With the right execution, sequels can be a lot of fun to watch. Whether they raise the stakes or put familiar characters in unfamiliar situations, sequels can be extremely enjoyable. What makes SAW II such a great sequel is that it is integrally connected to the first SAW. It plays out like the second chapter to a book – so intertwined are the two films.
In the opening minutes of SAW II, the Jigsaw killer (Tobin Bell) is captured by police. But it is quickly revealed that even his capture is part of a larger game he is playing. The police, including Detective Eric Matthews (Donnie Wahlberg), quickly learn that Eric’s son, Daniel (Erik Knudson), has been captured by Jigsaw and forced to participate in his deadly game. It’s a race against time as Daniel tries to escape Jigsaw’s grasp while his father and the police work to obtain his location before time runs out.
The juxtaposition between the two plots work seamlessly in SAW II. There’s a wonderful cat-and-mouse quality in the interactions between the subdued Jigsaw and enraged Eric Matthews. As the two go head-to-head, the story shifts back and forth to Daniel Matthews as he struggles to survive Jigsaw’s game. Daniel’s story is more the quintessential SAW plot – he wakes up in a room full of strangers, discovers himself trapped in an unknown location with a time limit for escaping, and finds that he has more in common with the others than he realizes. He teams up with Amanda (Shawnee Smith), a survivor of the first SAW film – which helps to further bring home how connected the two films are. By having the two plots connected between father and son, it creates a great source of tension as the film plays out. Whereas it was difficult to root for the protagonists in the first SAW film, SAW II makes it very easy to root for its protagonists – while also showcasing how flawed they really are.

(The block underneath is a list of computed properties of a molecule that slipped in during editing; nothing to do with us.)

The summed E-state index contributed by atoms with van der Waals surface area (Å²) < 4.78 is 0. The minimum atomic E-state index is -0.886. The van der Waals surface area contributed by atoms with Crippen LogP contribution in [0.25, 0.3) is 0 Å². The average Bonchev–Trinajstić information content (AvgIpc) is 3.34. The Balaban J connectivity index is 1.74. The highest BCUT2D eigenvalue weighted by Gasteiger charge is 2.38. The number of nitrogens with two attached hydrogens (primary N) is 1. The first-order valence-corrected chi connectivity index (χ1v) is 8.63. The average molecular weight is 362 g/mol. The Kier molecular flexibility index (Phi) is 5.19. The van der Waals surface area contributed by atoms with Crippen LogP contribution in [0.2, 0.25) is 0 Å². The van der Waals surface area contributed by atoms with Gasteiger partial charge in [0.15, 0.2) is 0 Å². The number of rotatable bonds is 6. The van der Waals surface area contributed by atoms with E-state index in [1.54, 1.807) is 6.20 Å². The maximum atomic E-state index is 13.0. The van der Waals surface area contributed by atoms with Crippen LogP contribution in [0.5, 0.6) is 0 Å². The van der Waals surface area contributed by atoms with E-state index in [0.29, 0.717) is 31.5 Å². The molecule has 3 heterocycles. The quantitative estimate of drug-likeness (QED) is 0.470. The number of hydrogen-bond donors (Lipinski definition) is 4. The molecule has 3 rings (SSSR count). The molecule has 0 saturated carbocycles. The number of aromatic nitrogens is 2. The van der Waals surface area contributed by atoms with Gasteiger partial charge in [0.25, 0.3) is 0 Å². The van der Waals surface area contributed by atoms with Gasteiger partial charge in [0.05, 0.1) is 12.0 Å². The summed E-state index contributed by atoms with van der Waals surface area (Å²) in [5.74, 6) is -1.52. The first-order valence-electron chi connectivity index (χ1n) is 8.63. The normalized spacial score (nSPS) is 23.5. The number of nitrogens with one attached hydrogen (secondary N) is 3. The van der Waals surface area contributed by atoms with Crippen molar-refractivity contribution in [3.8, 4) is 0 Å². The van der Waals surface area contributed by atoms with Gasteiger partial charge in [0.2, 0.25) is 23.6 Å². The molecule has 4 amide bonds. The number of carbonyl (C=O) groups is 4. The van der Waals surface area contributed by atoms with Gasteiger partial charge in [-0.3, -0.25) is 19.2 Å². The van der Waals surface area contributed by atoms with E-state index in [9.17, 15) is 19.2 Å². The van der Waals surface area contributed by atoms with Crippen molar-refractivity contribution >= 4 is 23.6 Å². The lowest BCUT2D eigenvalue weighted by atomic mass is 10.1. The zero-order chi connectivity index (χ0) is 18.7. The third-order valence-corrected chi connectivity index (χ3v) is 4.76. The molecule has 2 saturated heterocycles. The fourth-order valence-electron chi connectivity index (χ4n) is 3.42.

Jigsaw’s character is given much more range in SAW II. Now that the audience knows his identity, the film uses flashbacks to effectively show how this man could become Jigsaw. The mythos of Jigsaw is expanded in this film to great effect – creating a believable backstory for this vigilante. His motives are deeply explored, and Tobin Bell deserves a ton of credit for bringing this sadistic, twisted character to life.
Much like the original SAW, SAW II is surprisingly light on gore. While this film definitely more of a horror film than the first installment (the thriller aspect of SAW has been completely abandoned here), SAW II leaves its best moments in the imagination of the viewers. In the opening sequence, a man awakens to discover that he is trapped – and the key to releasing him from his trap is behind his eyeball. The man freaks out, raising a scalpel to his eyeball but ultimately he is unable to remove his eye. The scene is so effective because our imaginations allow us to play out the results. Removing the eyeball would be gratuitous and serve no real purpose. In that vein, SAW II succeeds. It doesn’t feel the need to shower its audience with blood and gore. It uses it just sparingly enough to feel horrific.
The first SAW had a very memorable twist ending, and SAW II keeps the twists coming. The film plays out in a very satisfying way, leaving just enough breadcrumbs to hint at the twist – but never reveal it. There’s no twist bigger than discovering the identity of Jigsaw, and SAW II doesn’t try to recreate that moment. Instead, it delivers its own unique twists that are highly effective. SAW II is a worthwhile sequel, moving the story into bold and new directions.